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Starr Power

Sixth-plate tintype by an anonymous photographer. Brian Boeve Collection.
Sixth-plate tintype by an anonymous photographer. Brian Boeve Collection.

A Confederate brandishes a cocked Starr revolver, the most prominently pictured of three weapons. The others, a Colt pistol and a bone-handled knife, are tucked into his belt, which is fastened with a two-piece buckle with a raised star surrounded by a wreath. The soldier is dressed in a seven-button frock coat with dark cuffs and collar common to Tennessee volunteers. His trousers have seam stripes and he wears a western-style hat with the brim pushed or pinned up.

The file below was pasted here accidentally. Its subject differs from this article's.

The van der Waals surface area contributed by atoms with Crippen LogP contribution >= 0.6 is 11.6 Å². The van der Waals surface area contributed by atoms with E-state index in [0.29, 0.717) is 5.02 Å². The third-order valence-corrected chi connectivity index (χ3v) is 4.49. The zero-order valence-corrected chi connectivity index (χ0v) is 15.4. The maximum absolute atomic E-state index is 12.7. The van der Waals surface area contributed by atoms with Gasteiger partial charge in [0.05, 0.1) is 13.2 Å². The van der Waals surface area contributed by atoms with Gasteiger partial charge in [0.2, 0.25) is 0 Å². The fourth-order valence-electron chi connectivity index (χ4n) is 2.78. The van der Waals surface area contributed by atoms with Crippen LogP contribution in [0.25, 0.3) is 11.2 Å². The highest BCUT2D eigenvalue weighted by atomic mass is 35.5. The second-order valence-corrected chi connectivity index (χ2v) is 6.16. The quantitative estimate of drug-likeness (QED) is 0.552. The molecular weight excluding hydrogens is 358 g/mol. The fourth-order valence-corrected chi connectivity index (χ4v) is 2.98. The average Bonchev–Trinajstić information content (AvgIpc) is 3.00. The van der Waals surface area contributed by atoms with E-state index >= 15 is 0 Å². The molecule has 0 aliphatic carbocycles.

Introduced in the late 1850s by the Starr Arms Company, a newspaper advertisement published in February 1861 noted, “At this time everything connected with firearms naturally attracts attention, and among recent inventions nothing has proved more interesting and valuable than the ingenious weapons known as Starr’s revolvers.”

The ad continued, “It has two triggers—one the ordinary trigger, and the other a hair trigger. In the ordinary trigger is a spring, which being raised makes the pistol self-cocking, when the pistol is pushed down the use of the ordinary trigger cocks the pistol, and the hair trigger is then used to fire. It can be used as a repeater for encounters, or as a hair trigger pistol for deliberate aim.”

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